I felt like I had lost a client. At the end of the session, he said, “I am confused I don’t know what happened in the discussion today. I didn’t understand anything that was happening”.
My heart sank. Am I doing something wrong? If this is going to be the reaction of my clients, soon I won’t be having any. It was all gloomy for me till on the 3rd day I got a call from the same client. He said, “Do you have a recording of our last discussion. I would like to go through it again. Something is happening within me and it is a positive change that I am experiencing. When can we have the next session, he asked? Now, it was my turn to dance and feel excited. Not because one client had agreed to continue, but because my trust in the process of coaching had multiplied manifold.
I began my journey of coaching certification, with the intention of getting to know various models and frameworks that I could use during my coaching sessions. I was looking forward for a step-by-step process that I could follow as a coach to “help” my clients. I am glad; I didn’t have to learn any of these. What I learnt in this journey is much more meaningful and powerful approach to “supporting” people in their journey.
When I got into this journey, I came with an understanding that coaching is about showing a different perspective to the client so that he can make a better-informed decision. Make them look at perspectives they have not considered so far and they would be able to realize the fallacy of their thought process and make amends.
I couldn’t have been more wrong. During this journey, it dawned upon me that it’s not about a different perspective, which was in fact my perspective. It’s about supporting the client to realize why he had the perspective, what made him think that way and what was the driving force behind that behavior. During the discussions, I realized that the core problem / issue / challenge was not even the one that was stated at the beginning. And I understood, therefore, the futility of trying to show my perspective of the situation that was stated. The core issue, most of the times, has nothing to do with the issue (which I now realize is just a symptom). It could be borne out of some emotion, feeling, thought or experience completely different than that stated explicitly. As a coach, I learnt my role is to support the client to know about those root causes so that they can then figure out the most appropriate path for them.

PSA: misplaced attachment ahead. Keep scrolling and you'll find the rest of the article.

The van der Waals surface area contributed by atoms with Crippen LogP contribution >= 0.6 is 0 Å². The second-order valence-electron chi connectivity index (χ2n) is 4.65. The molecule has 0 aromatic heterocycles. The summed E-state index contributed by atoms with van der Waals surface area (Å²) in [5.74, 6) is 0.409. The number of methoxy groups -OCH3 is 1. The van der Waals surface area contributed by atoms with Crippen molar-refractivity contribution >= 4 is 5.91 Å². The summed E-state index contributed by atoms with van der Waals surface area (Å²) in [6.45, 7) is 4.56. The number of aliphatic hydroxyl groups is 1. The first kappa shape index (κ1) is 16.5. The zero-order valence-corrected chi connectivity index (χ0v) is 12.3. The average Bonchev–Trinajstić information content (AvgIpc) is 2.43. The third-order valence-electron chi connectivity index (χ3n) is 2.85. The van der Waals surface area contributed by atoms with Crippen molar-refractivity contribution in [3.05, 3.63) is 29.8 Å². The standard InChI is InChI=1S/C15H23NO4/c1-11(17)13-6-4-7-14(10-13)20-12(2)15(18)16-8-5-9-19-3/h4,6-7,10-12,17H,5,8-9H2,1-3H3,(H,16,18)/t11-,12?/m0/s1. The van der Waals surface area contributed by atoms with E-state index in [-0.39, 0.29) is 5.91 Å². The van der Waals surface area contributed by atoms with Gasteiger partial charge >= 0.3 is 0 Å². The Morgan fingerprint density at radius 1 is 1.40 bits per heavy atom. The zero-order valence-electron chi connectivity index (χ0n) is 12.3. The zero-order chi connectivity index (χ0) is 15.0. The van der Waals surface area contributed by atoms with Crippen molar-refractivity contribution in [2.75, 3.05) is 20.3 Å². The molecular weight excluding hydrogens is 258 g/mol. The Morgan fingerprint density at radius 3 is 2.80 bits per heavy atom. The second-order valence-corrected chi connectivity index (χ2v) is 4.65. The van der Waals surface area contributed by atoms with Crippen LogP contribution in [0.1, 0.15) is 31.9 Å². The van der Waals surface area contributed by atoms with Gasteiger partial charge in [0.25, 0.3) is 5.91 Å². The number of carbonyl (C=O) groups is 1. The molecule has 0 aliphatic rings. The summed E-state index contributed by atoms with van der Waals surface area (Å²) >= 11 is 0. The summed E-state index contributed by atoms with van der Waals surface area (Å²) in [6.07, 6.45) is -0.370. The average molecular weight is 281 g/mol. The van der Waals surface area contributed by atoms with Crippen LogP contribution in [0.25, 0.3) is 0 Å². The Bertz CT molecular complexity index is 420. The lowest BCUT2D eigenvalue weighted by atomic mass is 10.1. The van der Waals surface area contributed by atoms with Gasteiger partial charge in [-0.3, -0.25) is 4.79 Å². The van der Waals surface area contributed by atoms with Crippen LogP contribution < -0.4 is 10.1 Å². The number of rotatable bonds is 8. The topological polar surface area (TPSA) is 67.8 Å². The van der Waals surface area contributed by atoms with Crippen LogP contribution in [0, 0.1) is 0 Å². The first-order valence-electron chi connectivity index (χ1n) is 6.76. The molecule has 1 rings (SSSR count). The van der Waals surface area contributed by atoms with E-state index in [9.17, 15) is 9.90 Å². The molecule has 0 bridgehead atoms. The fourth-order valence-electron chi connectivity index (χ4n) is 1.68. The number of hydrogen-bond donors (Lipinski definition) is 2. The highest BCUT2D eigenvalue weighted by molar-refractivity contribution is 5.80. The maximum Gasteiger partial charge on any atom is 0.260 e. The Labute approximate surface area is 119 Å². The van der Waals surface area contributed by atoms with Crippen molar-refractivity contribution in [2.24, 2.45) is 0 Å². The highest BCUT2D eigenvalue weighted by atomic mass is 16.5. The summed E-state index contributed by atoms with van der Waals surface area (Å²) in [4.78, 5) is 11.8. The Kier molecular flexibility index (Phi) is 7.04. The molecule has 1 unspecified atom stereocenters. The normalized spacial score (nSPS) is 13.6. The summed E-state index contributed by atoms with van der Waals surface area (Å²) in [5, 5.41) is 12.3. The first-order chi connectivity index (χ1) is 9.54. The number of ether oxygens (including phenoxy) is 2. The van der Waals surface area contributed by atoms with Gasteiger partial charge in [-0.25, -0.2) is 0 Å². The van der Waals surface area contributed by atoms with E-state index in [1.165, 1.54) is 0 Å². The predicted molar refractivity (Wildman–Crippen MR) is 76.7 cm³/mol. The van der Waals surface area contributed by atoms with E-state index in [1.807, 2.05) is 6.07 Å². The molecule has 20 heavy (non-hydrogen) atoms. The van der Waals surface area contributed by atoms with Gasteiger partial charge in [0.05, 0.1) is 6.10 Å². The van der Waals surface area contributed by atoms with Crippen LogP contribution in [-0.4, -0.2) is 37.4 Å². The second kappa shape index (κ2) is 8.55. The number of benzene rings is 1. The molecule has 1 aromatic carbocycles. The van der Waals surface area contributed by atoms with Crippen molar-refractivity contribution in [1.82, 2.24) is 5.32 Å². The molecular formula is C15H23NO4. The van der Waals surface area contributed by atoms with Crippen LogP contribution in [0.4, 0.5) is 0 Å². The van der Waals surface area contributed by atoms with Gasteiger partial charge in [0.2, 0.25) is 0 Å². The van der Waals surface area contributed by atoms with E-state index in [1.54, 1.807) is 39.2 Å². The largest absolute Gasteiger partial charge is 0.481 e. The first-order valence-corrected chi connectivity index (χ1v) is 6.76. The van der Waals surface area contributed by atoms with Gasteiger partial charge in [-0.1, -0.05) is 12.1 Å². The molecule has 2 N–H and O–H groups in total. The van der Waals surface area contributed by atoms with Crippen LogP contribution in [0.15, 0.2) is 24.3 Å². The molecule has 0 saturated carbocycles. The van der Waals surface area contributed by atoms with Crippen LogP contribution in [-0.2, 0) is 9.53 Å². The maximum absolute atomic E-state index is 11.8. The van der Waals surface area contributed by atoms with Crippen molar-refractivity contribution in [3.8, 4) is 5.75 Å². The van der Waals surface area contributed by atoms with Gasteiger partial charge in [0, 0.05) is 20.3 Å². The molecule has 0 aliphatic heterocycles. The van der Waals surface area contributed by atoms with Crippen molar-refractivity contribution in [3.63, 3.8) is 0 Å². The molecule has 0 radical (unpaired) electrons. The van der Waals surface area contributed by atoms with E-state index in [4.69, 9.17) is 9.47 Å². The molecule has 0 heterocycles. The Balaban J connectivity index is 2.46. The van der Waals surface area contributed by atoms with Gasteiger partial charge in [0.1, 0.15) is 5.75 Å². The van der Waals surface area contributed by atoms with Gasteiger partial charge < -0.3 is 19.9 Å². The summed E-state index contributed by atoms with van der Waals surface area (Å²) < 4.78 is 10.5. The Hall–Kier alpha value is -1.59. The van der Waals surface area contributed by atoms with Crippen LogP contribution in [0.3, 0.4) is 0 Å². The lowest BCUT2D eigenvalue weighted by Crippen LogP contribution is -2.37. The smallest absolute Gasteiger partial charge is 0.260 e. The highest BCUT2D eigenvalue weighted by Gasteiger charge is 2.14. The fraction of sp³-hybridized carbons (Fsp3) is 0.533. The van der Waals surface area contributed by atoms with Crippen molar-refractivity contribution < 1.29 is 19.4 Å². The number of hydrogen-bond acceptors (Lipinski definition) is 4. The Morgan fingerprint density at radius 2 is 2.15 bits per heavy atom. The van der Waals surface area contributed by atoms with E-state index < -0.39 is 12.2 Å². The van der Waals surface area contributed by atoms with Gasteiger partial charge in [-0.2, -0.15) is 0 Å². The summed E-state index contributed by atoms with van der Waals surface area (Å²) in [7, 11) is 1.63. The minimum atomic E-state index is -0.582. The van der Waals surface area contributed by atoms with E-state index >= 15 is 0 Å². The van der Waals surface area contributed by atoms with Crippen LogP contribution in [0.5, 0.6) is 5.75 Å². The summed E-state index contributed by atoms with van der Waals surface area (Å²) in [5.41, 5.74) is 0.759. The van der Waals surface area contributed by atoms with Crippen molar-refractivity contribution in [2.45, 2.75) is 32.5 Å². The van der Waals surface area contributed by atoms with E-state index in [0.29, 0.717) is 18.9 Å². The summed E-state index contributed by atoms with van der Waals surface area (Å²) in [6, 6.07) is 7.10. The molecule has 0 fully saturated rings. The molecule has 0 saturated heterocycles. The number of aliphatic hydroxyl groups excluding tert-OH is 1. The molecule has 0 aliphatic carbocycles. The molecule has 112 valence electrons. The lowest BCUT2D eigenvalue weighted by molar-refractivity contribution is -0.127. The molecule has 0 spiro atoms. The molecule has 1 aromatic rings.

The transition from an urge to tell towards that to ask has been the greatest learning of this coaching learning. Staying curious, not for the purpose of understanding but for the clients to realize their own ways of thinking and feeling is the biggest takeaway from this journey. And the biggest of them all, is the realization that coaching is not about frameworks and models, it’s more about going with the gut feeling and letting the conversation flow in the direction it is without trying to change it according to our convenience.
The discomfort one feels at the start – as it is difficult to let go the feeling of pride one has when providing solutions to the satisfaction one gets, gradually gives way to the serene pleasure one feels when everything happens for the client without I having to do anything. And that, to me, is what coaching is all about.